A civil servant Ayinde Oluwaseun says that he suspects insider collusion from Zenith Bank in the unexplained withdrawal of his Three Million Naira after he made a wrong electronic transfer on April 12, 2021.
Oluwaseun, who works with the Ogun state government, said he mistakenly transferred the sum of N3,000,200 to a wrong account.
“My intention was to transfer the amount to the Zenith Bank account 239****450 but I ended up transferring it to 239****405,” Ayinde said in the report originally published by the Foundation for Investigative Journalism (FIJ). Ayinde made the transfer his account kept with Guaranty Trust Bank.
Realising his mistake, Ayinde said he immediately contacted GTB bank via its online channels but did not get any response on time.
“The following morning, I quickly visited the GTbank branch in Ashero, Abeokuta, to request for help over the incident. I was however referred back to the bank’s customer care line, right there inside the branch.
“This time around, however, I was able to connect to the customer care line and I told the agent that attended to me about the erroneous transfer.
“There and then, the officer told me that they would work on my request and that I should not worry.”
The civil servant said he received a mail on the same night from his bank and he was assured something was being done on the case.
The victim said he discovered through sources that the Zenith Bank account he erroneously transferred the money to was low-tiered that is not allowed to receive such a huge deposit.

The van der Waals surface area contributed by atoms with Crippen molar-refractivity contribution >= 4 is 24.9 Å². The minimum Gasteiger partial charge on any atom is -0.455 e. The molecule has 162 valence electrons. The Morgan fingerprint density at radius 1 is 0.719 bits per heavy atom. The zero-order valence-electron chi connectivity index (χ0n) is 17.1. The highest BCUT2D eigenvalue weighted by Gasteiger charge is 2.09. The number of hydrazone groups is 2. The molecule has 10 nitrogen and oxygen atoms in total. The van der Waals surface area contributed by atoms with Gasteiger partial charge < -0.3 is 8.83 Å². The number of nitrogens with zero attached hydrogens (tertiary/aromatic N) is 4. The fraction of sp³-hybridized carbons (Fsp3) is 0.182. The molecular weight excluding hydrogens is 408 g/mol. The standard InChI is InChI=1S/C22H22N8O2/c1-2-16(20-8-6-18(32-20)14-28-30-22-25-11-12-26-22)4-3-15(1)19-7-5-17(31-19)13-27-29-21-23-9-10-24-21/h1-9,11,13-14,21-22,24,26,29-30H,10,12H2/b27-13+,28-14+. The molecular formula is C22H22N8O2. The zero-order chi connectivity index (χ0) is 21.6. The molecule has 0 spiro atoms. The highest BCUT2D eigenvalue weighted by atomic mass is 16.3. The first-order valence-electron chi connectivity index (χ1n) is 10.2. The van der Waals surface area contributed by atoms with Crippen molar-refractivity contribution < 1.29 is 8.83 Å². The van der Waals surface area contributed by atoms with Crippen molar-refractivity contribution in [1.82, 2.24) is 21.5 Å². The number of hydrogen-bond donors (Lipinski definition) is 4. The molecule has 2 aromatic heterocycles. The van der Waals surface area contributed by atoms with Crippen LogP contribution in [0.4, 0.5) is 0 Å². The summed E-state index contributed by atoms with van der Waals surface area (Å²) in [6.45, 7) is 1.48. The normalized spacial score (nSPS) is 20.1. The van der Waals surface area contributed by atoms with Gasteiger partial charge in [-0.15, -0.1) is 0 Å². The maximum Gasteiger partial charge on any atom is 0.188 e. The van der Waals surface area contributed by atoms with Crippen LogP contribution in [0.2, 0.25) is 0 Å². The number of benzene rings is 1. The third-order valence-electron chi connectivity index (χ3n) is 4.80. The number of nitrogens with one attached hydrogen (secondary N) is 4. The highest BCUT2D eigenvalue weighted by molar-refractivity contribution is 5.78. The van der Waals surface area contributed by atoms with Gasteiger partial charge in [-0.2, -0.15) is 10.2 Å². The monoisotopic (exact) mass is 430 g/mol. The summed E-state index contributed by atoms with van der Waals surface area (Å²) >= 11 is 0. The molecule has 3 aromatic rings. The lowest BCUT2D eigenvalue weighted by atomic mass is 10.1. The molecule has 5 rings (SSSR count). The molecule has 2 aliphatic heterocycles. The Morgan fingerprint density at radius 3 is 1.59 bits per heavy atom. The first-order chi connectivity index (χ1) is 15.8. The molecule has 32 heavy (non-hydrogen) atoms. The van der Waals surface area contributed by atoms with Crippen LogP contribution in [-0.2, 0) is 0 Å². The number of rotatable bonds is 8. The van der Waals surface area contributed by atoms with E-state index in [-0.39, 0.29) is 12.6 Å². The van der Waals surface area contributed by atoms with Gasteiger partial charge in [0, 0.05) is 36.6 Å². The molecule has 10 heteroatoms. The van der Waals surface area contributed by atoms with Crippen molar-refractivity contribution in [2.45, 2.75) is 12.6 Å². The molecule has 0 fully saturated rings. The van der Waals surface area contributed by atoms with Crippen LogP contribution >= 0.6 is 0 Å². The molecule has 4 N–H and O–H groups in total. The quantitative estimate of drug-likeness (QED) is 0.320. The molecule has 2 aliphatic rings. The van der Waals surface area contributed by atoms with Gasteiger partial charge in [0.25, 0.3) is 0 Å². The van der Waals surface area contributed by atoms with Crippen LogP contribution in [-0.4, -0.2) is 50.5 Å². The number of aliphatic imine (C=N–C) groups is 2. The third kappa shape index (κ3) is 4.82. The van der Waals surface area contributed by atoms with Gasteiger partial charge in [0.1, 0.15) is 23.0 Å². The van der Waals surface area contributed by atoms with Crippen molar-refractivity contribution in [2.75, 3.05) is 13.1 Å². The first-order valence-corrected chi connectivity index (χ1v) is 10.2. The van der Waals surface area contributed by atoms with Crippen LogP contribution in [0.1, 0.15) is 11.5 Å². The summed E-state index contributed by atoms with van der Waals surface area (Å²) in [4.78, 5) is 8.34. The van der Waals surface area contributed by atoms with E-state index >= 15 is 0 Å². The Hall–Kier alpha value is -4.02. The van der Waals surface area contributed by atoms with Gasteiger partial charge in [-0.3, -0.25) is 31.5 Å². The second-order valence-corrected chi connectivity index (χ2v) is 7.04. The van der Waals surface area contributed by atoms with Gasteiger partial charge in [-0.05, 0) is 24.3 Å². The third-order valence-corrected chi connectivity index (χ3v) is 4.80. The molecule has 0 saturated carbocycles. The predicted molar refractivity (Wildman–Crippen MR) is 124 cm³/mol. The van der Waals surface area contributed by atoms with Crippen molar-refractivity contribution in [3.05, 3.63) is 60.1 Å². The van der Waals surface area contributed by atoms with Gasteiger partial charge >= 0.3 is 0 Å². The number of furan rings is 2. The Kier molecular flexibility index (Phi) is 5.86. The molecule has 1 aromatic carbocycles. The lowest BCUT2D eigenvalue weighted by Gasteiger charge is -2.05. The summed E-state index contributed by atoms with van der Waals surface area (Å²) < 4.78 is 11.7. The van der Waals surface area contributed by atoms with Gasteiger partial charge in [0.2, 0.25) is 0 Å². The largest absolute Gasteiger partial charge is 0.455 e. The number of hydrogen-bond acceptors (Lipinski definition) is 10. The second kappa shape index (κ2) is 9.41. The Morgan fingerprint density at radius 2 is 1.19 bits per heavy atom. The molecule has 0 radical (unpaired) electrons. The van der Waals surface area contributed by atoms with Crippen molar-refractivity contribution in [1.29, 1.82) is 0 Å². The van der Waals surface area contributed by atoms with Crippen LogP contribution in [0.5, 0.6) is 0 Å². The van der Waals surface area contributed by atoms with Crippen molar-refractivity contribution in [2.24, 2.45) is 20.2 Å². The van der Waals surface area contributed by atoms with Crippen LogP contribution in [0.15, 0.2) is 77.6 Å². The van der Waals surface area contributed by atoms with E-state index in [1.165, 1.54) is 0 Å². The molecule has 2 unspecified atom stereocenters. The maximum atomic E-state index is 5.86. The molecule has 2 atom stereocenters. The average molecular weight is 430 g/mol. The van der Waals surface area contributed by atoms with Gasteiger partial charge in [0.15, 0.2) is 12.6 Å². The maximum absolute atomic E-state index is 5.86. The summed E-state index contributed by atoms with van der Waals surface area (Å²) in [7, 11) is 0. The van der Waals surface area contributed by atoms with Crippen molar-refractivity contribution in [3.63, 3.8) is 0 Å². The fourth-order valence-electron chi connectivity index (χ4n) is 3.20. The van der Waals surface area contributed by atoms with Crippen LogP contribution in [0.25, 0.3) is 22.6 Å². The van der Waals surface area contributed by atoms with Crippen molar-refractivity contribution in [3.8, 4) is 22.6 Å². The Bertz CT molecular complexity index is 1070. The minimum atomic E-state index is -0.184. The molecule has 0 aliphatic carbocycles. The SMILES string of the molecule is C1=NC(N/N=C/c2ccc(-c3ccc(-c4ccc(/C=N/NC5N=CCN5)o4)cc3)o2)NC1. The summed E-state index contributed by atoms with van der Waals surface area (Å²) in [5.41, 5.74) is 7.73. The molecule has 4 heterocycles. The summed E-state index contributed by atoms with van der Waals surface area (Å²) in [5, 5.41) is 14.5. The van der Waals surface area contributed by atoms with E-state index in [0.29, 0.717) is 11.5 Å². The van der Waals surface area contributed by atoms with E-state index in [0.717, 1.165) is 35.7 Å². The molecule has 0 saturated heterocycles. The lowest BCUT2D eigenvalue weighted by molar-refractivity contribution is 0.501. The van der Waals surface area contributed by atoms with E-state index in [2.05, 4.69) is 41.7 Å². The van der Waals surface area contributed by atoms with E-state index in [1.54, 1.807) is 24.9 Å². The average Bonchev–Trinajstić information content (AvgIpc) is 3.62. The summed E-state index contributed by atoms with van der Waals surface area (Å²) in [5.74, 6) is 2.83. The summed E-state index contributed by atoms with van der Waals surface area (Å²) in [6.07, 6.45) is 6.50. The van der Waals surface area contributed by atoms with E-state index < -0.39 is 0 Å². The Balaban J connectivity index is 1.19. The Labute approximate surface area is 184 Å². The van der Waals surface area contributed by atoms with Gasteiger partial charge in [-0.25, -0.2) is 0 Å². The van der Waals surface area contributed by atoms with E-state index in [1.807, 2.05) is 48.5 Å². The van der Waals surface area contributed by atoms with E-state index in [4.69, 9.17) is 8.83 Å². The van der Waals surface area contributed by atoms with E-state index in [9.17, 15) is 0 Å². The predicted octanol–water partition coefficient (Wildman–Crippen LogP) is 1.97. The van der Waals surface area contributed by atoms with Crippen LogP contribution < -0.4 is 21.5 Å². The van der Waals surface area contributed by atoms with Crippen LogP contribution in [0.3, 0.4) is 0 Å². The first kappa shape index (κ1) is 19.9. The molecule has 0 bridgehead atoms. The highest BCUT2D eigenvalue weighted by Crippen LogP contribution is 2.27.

“It can only receive a lower sum. When I got to know this, I was a bit relieved. My thought was that it would be easy for Zenith Bank to get the money reversed back to me,” he reportedly stated.
Ayinde said he attempted a court order that would compel GTBank to recall the transfer from the recipient Zenith Bank account.
He was however unable to do so due to a strike by judicial workers at the time.
By the time the strike was over, Ayinde secured the needed court order but to his surprise Zenith Bank allegedly claimed it could no longer trace the money.
“They also claimed the money was also not in the account I claimed I sent it to,” he said.
Ayinde said he had confirmed based on his investigation that the money did get into the said Zenith Bank account following the transfer.
He said the recipient with Zenith Bank “withdrew the money within 24 hours.”
“As he was withdrawing from the counter within the bank premises, he was also withdrawing the money with his ATM card,” he said.
For such withdrawal to have been successful, Ayinde says he was “the Zenith Bank customer was assisted by an insider.”
He added: “I am sure he was advised to upgrade his account so he could withdraw the money successfully.”
“After this incident, GTBank and Zenith Bank began tossing me about. GTBank is claiming it sent a mail to zenith bank to assist with the issue. Zenith bank is claiming they did not get any notification from GTBank.
“It has been over a year and my money is still hanging. Both banks have refused to take responsibility on the issue. Please help me. I need my money back.”
According to CBN Guidelines on Instant (Inter-Bank) Electronic Fund Transfer Services, the recipient bank (in this instance, Zenith Bank) has an obligation to helping Ayinde recover his money. Based on the guidelines, the bank is required to notify the recipient of the transfer and to make moves geared at recovering the money. Where such recipient is unwilling to make the refund, the CBN mandates the receiving bank to place a lien on the account.
Moreover, the CBN guidelines provides further consumer protection instructions on the handling of such matter. It states: “Where the contested beneficiary (of a customer-inspired error transfer) has utilized the fund such that lien could not be placed, and he/she refuses to fund the beneficiary account to facilitate refund, the Receiving Entity’s Internal Auditors shall watch-list the customer’s BVN and the Sending Entity may report the incident to law enforcement agencies.”